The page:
Reliance on irrigation worsens weather woes

North Otago farmers contemplate this week's pens at the Waiareka stock sale. Photos by Sally...
North Otago farmers contemplate this week's pens at the Waiareka stock sale. Photos by Sally Brooker.
Kauru Hill farmer Ross Ewing, with heading dog Boss and huntaway Joy, sold his ewe lambs...
Kauru Hill farmer Ross Ewing, with heading dog Boss and huntaway Joy, sold his ewe lambs yesterday, as welcome drizzle kept conditions damp.

South Canterbury and North Otago farmers are battling a difficult season. Reporter SALLY BROOKER investigates.

Dry conditions are causing concern for farmers on both sides of the Waitaki River.

South Canterbury Federated Farmers president Ivon Hurst said the lack of rain this year was ''no worse or better than droughts 10 to 15 years ago''.''

But there is so much more irrigated ground now, with systems geared up to run at full capacity all year round,'' Mr Hurst said.''

On the South Rangitata scheme, there are eight to 10 days' storage. That's all they can hold on-farm.''

The large ponds at Arundel would have to be filled from the Rangitata River's intermittent flows.

Lake Opuha was down to 25% full and dropping at the rate of 0.7m a day, Mr Hurst said. The chances of it supplying farmers beyond February were ''pretty slim''.

When the lake got down to 370m above sea level, all irrigation takes were shut off. That would leave ''16,000 hectares of irrigated land that won't be irrigated''.''

In the past, farmers have destocked and bought in feed. Now, there are such intensive systems in place that guaranteed water is absolutely critical.''

Lake Opuha has coped for 17 years. In one year, 2004, I think it was, they started restricting irrigation water. But after three days there was three days' rainfall.''

When people drove around South Canterbury the farmland did not look too bad, with a tinge of green visible, Mr Hurst said. However, the soil was extremely dry.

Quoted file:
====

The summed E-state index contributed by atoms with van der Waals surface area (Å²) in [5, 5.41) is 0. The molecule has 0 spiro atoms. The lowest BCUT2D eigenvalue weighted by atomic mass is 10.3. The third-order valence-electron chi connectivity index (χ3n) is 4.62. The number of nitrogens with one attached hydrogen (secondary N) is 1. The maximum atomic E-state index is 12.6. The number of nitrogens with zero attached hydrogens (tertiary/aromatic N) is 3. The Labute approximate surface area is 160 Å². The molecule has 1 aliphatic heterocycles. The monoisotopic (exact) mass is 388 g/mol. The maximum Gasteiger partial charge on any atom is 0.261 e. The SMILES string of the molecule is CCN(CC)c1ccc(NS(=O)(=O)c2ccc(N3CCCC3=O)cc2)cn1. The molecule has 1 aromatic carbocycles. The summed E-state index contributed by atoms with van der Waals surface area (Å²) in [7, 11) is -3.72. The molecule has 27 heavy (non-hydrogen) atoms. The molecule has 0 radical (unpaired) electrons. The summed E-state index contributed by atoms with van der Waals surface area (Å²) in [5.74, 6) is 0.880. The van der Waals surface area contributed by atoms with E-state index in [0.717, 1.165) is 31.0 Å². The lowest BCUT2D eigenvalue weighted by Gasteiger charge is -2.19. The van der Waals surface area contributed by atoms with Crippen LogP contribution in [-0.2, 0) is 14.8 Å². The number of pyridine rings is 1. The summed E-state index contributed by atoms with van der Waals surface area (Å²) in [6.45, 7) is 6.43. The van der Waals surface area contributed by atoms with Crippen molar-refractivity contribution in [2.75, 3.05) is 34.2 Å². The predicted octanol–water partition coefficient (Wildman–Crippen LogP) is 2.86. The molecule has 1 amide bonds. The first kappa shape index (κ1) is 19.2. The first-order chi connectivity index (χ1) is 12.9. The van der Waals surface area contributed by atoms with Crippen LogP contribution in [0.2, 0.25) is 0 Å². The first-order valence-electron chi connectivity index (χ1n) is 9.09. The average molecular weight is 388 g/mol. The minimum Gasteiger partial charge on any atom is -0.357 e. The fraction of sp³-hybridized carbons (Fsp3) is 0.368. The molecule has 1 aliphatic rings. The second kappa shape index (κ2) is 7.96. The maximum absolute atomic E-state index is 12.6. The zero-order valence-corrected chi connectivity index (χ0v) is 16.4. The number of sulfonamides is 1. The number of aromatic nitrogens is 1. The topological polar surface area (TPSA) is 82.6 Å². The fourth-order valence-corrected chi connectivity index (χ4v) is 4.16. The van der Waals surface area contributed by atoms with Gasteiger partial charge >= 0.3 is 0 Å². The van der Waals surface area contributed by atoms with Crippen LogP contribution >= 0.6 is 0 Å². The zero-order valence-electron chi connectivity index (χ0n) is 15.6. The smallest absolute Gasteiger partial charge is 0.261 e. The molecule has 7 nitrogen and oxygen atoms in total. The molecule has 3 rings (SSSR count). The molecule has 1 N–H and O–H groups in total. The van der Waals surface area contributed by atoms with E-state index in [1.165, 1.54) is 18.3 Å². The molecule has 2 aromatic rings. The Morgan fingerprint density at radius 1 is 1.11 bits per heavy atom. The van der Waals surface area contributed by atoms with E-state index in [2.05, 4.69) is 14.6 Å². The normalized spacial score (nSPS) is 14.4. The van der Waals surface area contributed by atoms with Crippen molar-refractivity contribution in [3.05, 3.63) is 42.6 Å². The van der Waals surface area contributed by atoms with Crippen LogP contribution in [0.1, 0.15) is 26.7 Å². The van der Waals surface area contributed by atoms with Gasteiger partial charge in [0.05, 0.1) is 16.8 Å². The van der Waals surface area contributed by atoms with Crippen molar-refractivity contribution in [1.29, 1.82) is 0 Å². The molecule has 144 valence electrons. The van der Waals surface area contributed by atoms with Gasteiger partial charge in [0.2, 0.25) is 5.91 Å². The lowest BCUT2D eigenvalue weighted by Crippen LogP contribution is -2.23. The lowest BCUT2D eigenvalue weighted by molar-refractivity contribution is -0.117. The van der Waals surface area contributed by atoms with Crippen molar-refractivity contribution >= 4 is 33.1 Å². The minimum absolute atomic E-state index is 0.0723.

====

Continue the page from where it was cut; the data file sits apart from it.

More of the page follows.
He held little hope of significant rainfall in the near future.''

The weather pattern is too settled,'' he said.

Off they go...

Kauru Hill farmer Ross Ewing, with heading dog Boss and huntaway Joy, sold his ewe lambs yesterday, as welcome drizzle kept conditions damp.

Last week's three to four days of drizzle brought varying amounts of moisture.

Some farmers recorded 10mm to 20mm, but that did not compensate for the preceding dry weather, he said.

The weekend was also very hot, with a drying wind.

Former North Otago Federated Farmers president Ross Ewing said this season was ''not a total disaster, but not brilliant''.

''It's dry, stressful, there is still stock being sold at prices below what we would expect; there's tension.

''It's disappointing, frustrating; generally, store stock are moving at prices which aren't disastrous.''

Dryland farmers were under pressure, but as soon as they sold stock, their feed shortage eased and they became ''cash rich''.

There was still time for animals and feed crops to grow this summer, although dryland farmers would not have been able to make silage.

The dry spell was ''a godsend'' for the North Otago Irrigation Company's expansion plans, Mr Ewing said.

In the past, moves to market irrigation had coincided with floods, when the last thing landowners wanted was more water.

The coming winter would be ''interesting'', with likely ''tension between grazing and feed supply''.

PGG Wrightson Oamaru livestock manager Mark Yeates said there had been ''a pretty solid flow of stock'' through the Waiareka saleyards from spring onwards, starting with yearling cattle.

''A lot left in October and November,'' he said.

From December, farmers had been proactive in selling lambs.

''An early move is often a good move.''

Each week from December there had been ''a pretty solid sort of yarding'' at the Monday sale.

The market had held up ''quite well'', but ewe prices dropped last week. Heavy ewes fetched $77 to $86, mediums $59 to $71, and lighter $25 to $40.

The top store lambs made $56 to $61, with smaller ones at $28 to $48.

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